Walt McDougall

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Walt McDougall
Black and white sketch of a man with spectacles and mustache
Born (1858-02-10)February 10, 1858
Newark, New Jersey
Died March 6, 1938(1938-03-06) (aged 80)
Waterford, Connecticut
Nationality American
Area(s) Cartoonist
Notable works
Queer Visitors from the Marvelous Land of Oz

Walter Hugh McDougall (February 10, 1858 – March 6, 1938) was an American cartoonist. He produced some of the earliest full color newspaper comic strips, and was one of the first producers of regular political cartoons in American daily papers.[1][2] His satirical cartoons, published in outlets such as the New York World and The North American, were influential in the 1884 U.S. presidential election, and soon after political cartoons became a fixture in American papers. He also drew children's comic strips, including Queer Visitors from the Marvelous Land of Oz written by L. Frank Baum, and has been called the first syndicated cartoonist for his contributions to the weekly columns of humorist Bill Nye. His books include The Hidden City (1891) and The Rambillicus Book (1903).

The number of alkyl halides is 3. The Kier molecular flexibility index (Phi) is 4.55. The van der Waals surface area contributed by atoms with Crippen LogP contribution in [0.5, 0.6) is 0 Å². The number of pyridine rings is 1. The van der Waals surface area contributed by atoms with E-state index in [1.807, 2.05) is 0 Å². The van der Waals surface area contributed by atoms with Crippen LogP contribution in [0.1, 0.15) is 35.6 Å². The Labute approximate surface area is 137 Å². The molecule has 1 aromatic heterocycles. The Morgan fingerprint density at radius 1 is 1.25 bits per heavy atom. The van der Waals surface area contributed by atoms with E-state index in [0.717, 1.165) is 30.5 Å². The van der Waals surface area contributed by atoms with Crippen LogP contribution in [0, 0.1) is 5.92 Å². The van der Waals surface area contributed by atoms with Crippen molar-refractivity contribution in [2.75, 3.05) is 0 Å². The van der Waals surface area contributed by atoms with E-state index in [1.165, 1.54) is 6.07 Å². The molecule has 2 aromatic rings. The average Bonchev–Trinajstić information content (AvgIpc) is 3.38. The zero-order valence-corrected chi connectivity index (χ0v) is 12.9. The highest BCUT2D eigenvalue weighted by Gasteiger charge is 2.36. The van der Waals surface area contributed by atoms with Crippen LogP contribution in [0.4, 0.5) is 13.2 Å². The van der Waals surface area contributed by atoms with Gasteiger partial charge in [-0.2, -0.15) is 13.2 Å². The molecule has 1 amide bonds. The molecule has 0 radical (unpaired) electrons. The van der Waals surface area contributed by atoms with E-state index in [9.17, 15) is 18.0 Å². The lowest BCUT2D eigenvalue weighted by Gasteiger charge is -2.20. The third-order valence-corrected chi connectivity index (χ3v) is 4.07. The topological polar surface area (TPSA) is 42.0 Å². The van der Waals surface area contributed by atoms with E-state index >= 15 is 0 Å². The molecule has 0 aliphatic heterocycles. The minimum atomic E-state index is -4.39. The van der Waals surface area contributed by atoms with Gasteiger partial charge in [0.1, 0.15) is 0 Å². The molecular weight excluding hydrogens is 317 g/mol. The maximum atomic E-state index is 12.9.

Walter Hugh McDougall was born in Newark, New Jersey, the son of John Alexander McDougall (1810–1894),[3] a painter and close associate of writers such as Edgar Allan Poe and Washington Irving.[4] Walt attended a military academy, and from the age of 16 was self-educated. He began his professional work in 1876 with the New York Daily Graphic, which three years earlier had become the nation's first illustrated daily newspaper. He also sold early works to Harper's Weekly and Puck.[5][6] For a time he was part owner of the Newark newspaper The Suburban.[7] He married F. M. Burns in 1878.[6]